Address: Three Lamps Plaza, Ponsonby
Ph: (09) 360 2122
By my count there were more than 70 different ingredients in our meal for two at Sidart. I've probably missed some and the total does not include the three amuse bouches. Here's one course, and rest assured I won't be repeating this exercise through the menu: scallop carpaccio, almond puree, apple sorbet, buckwheat, gurnard, compressed apple, soy mirin reduction, sesame oil, wasabi caviar, herbs, flowers and fired almonds.
Simple cooking, it isn't. Yet the overall effect is not, as you might expect, an impression of elaboration beyond reason or a great clutter of taste and texture. Instead, you encounter serial moments of pleasure as the various elements arrive on the palate, complementing and contrasting the main ingredients.
It is a style of food that lends itself perfectly to the increasingly popular tasting menu approach and Sidart no longer offers a la carte dining. The business school gurus now tell us that consumers resent being offered too many choices and here the only choice is whether to have the five-course option at $95 or the 10-course at $140. If you want to avoid any further stress-laden decisions you can get a wine match too.
We didn't take the wine match but were assisted by some sound advice and tasting sips by the knowledgeable staff, representative of the smooth service that contributed to a totally relaxed evening. We were introduced to some wines new to us, which went perfectly with dishes that also contained tastes we had not previously encountered.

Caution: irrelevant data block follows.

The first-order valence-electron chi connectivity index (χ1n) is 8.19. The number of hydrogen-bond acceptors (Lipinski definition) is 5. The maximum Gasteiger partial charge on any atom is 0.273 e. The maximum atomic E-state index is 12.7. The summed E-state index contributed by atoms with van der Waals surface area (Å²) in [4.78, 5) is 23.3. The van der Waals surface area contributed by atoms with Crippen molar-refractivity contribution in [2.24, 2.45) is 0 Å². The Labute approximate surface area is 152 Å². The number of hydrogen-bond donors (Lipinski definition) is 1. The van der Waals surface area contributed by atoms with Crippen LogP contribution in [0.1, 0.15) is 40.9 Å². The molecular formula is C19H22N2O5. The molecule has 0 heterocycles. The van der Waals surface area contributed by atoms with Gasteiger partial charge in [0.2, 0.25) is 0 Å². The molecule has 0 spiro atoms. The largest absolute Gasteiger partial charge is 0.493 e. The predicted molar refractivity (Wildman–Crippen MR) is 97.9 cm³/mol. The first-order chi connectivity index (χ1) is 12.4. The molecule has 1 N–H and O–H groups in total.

There's little point in describing our courses in detail, as they are unlikely to be those you may be offered - Sidart change eight courses every week. We took the five-course option but this allowed more than five sets of tastes because, again on the useful advice of the staff, for several courses we diverged on what we were offered, allowing the pleasure of swapping and thus sampling even more of the food.
The evening started with three delightful amuse bouches before we started the real business with a vegetarian course that almost made me think giving up meat might not be the worst thing that could happen. This was mainly shitake and oyster mushrooms, sauteed and resting on a bed of parsnip puree with artichoke icecream, truffle custard and Lord knows what besides. It set the tone for what was to follow, being visually stunning and a delightful parade of flavours.
Highlights included a novel smoked eel bavarois and duck leg with liquorice, resting on tiny pieces of chorizo.
The description "melts in the mouth" is overused but for our main course of venison with smoked speck, blackberries and other fruit elements it was merely an accurate description of the meat. My slight reservation about this dish was that it was a bit sweet and would have benefited from a sharp element.
I wasn't too sure, either, about the wasabi in the filling of the chocolate in one of the desserts. You could certainly taste it but I'm not sure it did much for the dish. The basil taste of the sorbet in the other dessert, however, was a winner.
In a menu of this complexity there are bound to be odd touches that don't appeal to all tastes but overall this was a meal to be remembered, from a restaurant that is relaxed and comfortable.
Rating out of 10
Our meal: $274 for two five course tasting menus and six glasses of wine.
Wine list: A list that matches the ambition of the restaurant with good options by the glass. We particularly enjoyed a steely Archer McRae Martinborough riesling 2010 and a William Murdoch cabernet merlot malbec 09.
Verdict: As the venue's name implies, art food, beautifully served but in a relaxed atmosphere. A great venue for twosomes.